KRONOS/Osiris in Endpoint Logs - Firefox.exe Process MigrationFigure 4: KRONOS/Osiris in Endpoint Logs – Firefox.exe Process Migration

 

Securonix Detection – Some Examples of Securonix Predictive Indicators

Below are some high-level examples of the relevant Securonix behavior analytics/predictive indicators that could help detect this and potentially other future variants of the KRONOS/Osiris threat in your environment. In addition, Figure 5 shows a practical example of detection of the KRONOS/Osiris attacks using Securonix.

Suspicious Process/Service Activity Anomalies

  • Suspicious Process Activity – Targeted – Potential Phishing Sequence II Malicious Payload Open Browser Modality Analytic
  • Suspicious Process Activity – Rare Parent-Child Relationship For Host Analytic
  • Suspicious Process Activity – Process Execution From Previously Unseen File Paths Analytic

 

KRONOS/Osiris Securonix Detection in Practice Using Security AnalyticsFigure 5: KRONOS/Osiris Securonix Detection in Practice Using Security Analytics

 

  • Suspicious Proxy Activity – Targeted – Traffic Threat Intel TOR Connection Analytic
  • Suspicious Proxy Activity – Traffic To DGA Domains Analytic
  • Suspicious Process Activity – Targeted – MS Equation Editor Spawning a Child Process

And a number of other Securonix behavioral analytics/predictive indicators that could help detect such attacks, including PXY-PAN5-TAN, DNS-IPB1-TPN, EDR-SYM41-RUN, EDR-SYM43-RUN, EDR-SYM44-RUN, EDR-SYM38-ERI, and EDR-SYM28-RUN.

Mitigation and Prevention – Securonix Recommendations

Here are some of the Securonix recommendations to help customers prevent and/or mitigate the attack:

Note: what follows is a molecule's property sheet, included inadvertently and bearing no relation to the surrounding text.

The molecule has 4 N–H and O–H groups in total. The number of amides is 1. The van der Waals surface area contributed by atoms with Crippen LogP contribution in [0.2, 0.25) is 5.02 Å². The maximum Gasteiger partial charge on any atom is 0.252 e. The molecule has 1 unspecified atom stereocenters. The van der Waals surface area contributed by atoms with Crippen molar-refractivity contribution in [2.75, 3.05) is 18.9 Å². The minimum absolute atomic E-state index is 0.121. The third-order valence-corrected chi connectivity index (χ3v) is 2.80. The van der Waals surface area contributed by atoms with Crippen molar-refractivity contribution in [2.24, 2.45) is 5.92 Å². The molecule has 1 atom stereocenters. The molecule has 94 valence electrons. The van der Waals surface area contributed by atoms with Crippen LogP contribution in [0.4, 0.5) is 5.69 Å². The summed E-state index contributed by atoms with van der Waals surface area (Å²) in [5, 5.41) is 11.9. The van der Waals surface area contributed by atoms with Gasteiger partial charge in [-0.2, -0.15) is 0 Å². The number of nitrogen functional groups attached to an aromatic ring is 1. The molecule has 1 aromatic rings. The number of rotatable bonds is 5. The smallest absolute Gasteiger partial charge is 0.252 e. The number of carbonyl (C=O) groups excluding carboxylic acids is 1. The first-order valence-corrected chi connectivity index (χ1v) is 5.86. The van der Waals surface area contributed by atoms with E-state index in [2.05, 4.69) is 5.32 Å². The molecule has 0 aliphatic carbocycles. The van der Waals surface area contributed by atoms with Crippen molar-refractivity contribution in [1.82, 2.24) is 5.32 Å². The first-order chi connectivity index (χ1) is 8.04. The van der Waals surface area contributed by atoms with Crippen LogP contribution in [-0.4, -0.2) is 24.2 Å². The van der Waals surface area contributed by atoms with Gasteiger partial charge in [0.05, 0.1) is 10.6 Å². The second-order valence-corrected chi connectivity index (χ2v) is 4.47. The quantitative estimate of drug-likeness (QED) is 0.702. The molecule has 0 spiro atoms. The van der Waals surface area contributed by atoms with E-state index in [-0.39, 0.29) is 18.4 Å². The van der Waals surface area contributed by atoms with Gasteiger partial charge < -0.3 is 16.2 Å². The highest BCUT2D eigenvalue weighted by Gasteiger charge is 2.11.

1. Patch operating systems, software firmware on your infrastructure and especially the Microsoft Office products as KRONOS exploits a well-known Microsoft Office vulnerability (refer https://portal.msrc.microsoft.com/en-US/security-guidance/advisory/CVE-2017-11882), and consider leveraging a centralized patch management system.
  2. Implement end-user security training program since end-users are the primary phishing targets and it is important for them to be aware of the threat of banking Trojan and how it occurs.
  3. Block all the connections to the known TOR nodes on the proxy and firewall.

References

[1] Etay Maor, The Father of Zeus: Kronos Malware Discovered. July 11, 2014. https://securityintelligence.com/the-father-of-zeus-kronos-malware-discovered/. Last Accessed: August 8, 2018

[2] Proofpoint, Kronos Reborn. July 24, 2018. https://www.proofpoint.com/us/threat-insight/post/kronos-reborn. Last Accessed: August 8, 2018

[3] Yaroslav Harakhavik and Nikita Fokin. Osiris: An Enhanced Banking Trojan. July 31, 2018. https://research.checkpoint.com/osiris-enhanced-banking-trojan/. Last Accessed: August 8, 2018

[4] Embedi. Skeleton in the closet. MS Office vulnerability you didn’t know about. 14 November, 2017. https://embedi.com/blog/skeleton-closet-ms-office-vulnerability-you-didnt-know-about/. Last Accessed: August 8, 2018

[5] Microsoft. CVE-2017-11882 | Microsoft Office Memory Corruption Vulnerability. November 29, 2017. https://portal.msrc.microsoft.com/en-US/security-guidance/advisory/CVE-2017-11882. Last Accessed: August 8, 2018

[6] Malwarebytes Labs. Inside the Kronos malware – part 2. August 29, 2017. https://blog.malwarebytes.com/cybercrime/2017/08/inside-kronos-malware-p2/. Last Accessed: August 8, 2018

[7] Yanhui Jia, Taojie Wang and Zhibin Zhang. Analysis of CVE-2017-11882 Exploit in the Wild. https://researchcenter.paloaltonetworks.com/2017/12/unit42-analysis-of-cve-2017-11882-exploit-in-the-wild/. Last Accessed: August 8, 2018